There’s no greater coping mechanism for this life than the inner peace and freedom that comes from knowing that, “There is therefore now no condemnation for those who are in Christ Jesus” (Romans 8:1), and that eternal life and joy with God await after death. What a difference between the porch and the cross!
In a nutshell, Stoics believe that our greatest problem is outside of us (the world) and that the solution lies within us (logic and reason). Christianity maintains that our greatest problem is within us (our sin) and that the solution lies outside of us—in the life and death of Jesus Christ. As the apostle Paul summarized the contrast, “Greeks seek wisdom, but we preach Christ crucified” (1 Corinthians 1:22-23).
3. The Resurrection of Jesus. The declaration of the bodily resurrection of Jesus was the biggest stumbling block to the Stoics addressed by the apostle Paul in Athens (Acts 17:32). They recognized that the resurrection changes everything.
The literal, physical resurrection of Jesus after three days in a tomb moves the entire issue from a discussion of which philosophy is superior to a matter of proof. The resurrection of Jesus is the ultimate proof substantiating all His claims. The various miracles of Jesus demonstrated His claim to be God, for He did what only God could do. He dispelled storms with a word (Mark 4:35-41)***, banished evil spirits (Luke 4:31-37 and here), restored limbs (Matthew 12:9-14), healed every disease (Matthew 8:16, 12:15; Luke 6:19), and raised the dead (Mark 5:21-43; Luke 7:11-17; and especially John 11:1-44). These were designed to display His divinity and validate His teaching.
But the ultimate confirmation of all that Jesus said and did was to rise from the dead. What greater proof of any claim could anyone offer than this? And although some have tried to refute it, returning to life after three days of complete death is the supreme testimony of Jesus’ authority.
Christianity stands or falls on the reality of the resurrection of Jesus. If it’s true, then it is the most important event in history. Zeno, Seneca, Epictetus, and Marcus Aurelius are dead. But Jesus is alive. And He promises to return (Matthew 24:44; Acts 1:11; Revelation 1:7), after which all will stand before Him at the Last Judgment (Revelation 20:11-15).
In closing . . .
If a person rejects the love of God offered through Christ, then Stoicism may be his or her best option. For my part, I’d rather have a neighbor who seriously pursued Stoicism than one who wasn’t as intent on becoming a better person. And doubtless the principles of Stoicism can produce a measure of equanimity and wholeness that many a sincere practitioner did not experience before. But even if evaluated from a this-world-only perspective, the supernatural joy and peace and forgiveness produced by the Holy Spirit in this life for those who know God through Christ surpasses anything generated by a mere philosophy, no matter how profound.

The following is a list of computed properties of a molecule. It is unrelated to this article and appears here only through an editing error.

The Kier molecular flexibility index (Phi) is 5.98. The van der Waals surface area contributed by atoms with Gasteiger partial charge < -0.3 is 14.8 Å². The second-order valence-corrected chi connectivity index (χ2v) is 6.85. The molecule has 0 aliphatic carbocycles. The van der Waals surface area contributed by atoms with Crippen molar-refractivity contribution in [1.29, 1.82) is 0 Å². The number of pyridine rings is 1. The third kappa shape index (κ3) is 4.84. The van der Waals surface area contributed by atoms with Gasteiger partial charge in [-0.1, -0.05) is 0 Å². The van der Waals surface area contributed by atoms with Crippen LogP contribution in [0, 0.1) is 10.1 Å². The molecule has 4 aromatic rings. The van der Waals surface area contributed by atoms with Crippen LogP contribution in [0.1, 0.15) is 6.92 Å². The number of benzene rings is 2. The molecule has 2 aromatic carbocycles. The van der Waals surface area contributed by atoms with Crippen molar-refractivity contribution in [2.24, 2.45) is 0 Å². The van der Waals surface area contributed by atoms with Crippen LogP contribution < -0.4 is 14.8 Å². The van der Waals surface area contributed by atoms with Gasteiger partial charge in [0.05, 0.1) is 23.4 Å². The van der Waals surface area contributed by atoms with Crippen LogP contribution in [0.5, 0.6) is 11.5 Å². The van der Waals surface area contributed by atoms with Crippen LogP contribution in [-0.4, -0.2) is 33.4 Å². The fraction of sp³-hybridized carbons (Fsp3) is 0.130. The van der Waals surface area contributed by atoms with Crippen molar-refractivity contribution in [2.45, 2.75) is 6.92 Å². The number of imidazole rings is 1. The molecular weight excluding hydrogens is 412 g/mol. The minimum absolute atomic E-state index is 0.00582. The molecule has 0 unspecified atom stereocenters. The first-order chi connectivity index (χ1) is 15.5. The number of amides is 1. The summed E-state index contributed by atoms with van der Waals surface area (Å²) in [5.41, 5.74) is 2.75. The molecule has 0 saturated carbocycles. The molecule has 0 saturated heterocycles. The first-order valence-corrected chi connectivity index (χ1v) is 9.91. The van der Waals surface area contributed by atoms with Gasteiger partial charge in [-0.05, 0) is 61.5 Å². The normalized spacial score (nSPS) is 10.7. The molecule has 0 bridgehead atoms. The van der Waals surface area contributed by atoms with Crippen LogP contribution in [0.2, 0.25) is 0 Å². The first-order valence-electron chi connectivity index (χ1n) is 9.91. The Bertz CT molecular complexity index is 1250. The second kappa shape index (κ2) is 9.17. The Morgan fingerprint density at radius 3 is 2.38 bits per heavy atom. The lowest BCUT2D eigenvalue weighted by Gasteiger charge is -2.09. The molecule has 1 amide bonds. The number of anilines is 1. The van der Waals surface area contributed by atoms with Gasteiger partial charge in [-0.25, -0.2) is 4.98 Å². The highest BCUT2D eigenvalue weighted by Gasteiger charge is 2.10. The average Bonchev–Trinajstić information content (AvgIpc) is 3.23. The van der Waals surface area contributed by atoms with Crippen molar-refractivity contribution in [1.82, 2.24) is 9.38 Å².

Much more importantly though, Stoicism does nothing for a person in the next life. Indeed, Stoicism denies the existence of a life beyond this world. But God has put eternity in our hearts (Ecclesiastes 3:11). We don’t want this life to be all there is, and intuitively we sense that we were meant for something more than eventual meaninglessness and imminent annihilation.
The Bible teaches that once created, every person will live forever, either in Heaven with God or in Hell without Him. Some will know immeasurable joy, unbounded love, inextinguishable peace, and blessings beyond number and description in the experience of God Himself; but some will suffer in darkness and unending misery.
How good of God who, without obligation to do so, warns us of the danger ahead before its too late, and opens His arms to welcome all who will come to Him through Jesus. Why embrace what can never fully satisfy and will only fail you in the end?
God made your heart, and your heart will be restless until you find the only thing that can satisfy your heart—God Himself. He is findable. He is knowable. The way is through Jesus. He is worthy of all your trust. Even now.
This invitation from Jesus is for all who read these words: “Come to me, all who labor and are heavy laden, and I will give you rest. Take my yoke upon you, and learn from me, for I am gentle and lowly in heart, and you will find rest for your souls. For my yoke is easy, and my burden is light” (Matthew 11:29-30).
*I have a Ph.D. in theology and teach in a theological seminary.
**I have also pastored for more than two decades (mostly before my academic career), including fifteen years at one church.
***To read any of these biblical references online, go to www.esv.org and type the reference (such as “Mark 4:35-41”) into the search box in the upper right corner. This is the website for the English Standard Version of the Bible, a translation I highly recommend for both readability and accuracy to the original Hebrew and Greek of the Bible.